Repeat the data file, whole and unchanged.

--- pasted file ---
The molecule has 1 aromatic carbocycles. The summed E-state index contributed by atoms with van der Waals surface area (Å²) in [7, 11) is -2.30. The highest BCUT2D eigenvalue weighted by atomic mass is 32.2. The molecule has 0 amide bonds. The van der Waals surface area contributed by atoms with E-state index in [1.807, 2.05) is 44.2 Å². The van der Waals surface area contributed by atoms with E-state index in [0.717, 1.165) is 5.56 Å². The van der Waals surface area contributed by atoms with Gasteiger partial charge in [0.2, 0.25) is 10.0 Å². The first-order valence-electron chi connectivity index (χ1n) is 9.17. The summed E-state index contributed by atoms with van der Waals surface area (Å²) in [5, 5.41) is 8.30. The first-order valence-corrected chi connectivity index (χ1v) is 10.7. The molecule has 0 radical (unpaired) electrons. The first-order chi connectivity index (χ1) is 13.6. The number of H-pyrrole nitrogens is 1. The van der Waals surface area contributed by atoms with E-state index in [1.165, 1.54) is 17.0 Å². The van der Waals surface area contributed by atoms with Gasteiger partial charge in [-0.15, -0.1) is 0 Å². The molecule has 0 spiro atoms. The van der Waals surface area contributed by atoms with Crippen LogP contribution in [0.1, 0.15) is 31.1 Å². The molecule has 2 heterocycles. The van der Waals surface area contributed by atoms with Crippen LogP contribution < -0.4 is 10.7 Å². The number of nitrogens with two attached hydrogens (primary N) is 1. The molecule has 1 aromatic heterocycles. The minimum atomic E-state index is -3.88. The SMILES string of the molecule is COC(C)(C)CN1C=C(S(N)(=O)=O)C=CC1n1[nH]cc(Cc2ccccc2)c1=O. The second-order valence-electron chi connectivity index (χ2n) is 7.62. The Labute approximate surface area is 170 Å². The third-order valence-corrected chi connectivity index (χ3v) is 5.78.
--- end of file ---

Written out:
The molecule has 1 aromatic carbocycles. The summed E-state index contributed by atoms with van der Waals surface area (Å²) in [7, 11) is -2.30. The highest BCUT2D eigenvalue weighted by atomic mass is 32.2. The molecule has 0 amide bonds. The van der Waals surface area contributed by atoms with E-state index in [1.807, 2.05) is 44.2 Å². The van der Waals surface area contributed by atoms with E-state index in [0.717, 1.165) is 5.56 Å². The van der Waals surface area contributed by atoms with Gasteiger partial charge in [0.2, 0.25) is 10.0 Å². The first-order valence-electron chi connectivity index (χ1n) is 9.17. The summed E-state index contributed by atoms with van der Waals surface area (Å²) in [5, 5.41) is 8.30. The first-order valence-corrected chi connectivity index (χ1v) is 10.7. The molecule has 0 radical (unpaired) electrons. The first-order chi connectivity index (χ1) is 13.6. The number of H-pyrrole nitrogens is 1. The van der Waals surface area contributed by atoms with E-state index in [1.165, 1.54) is 17.0 Å². The van der Waals surface area contributed by atoms with Gasteiger partial charge in [-0.15, -0.1) is 0 Å². The molecule has 0 spiro atoms. The van der Waals surface area contributed by atoms with Crippen LogP contribution in [0.1, 0.15) is 31.1 Å². The molecule has 2 heterocycles. The van der Waals surface area contributed by atoms with Crippen LogP contribution < -0.4 is 10.7 Å². The number of nitrogens with two attached hydrogens (primary N) is 1. The molecule has 1 aromatic heterocycles. The minimum atomic E-state index is -3.88. The SMILES string of the molecule is COC(C)(C)CN1C=C(S(N)(=O)=O)C=CC1n1[nH]cc(Cc2ccccc2)c1=O. The second-order valence-electron chi connectivity index (χ2n) is 7.62. The Labute approximate surface area is 170 Å². The third-order valence-corrected chi connectivity index (χ3v) is 5.78.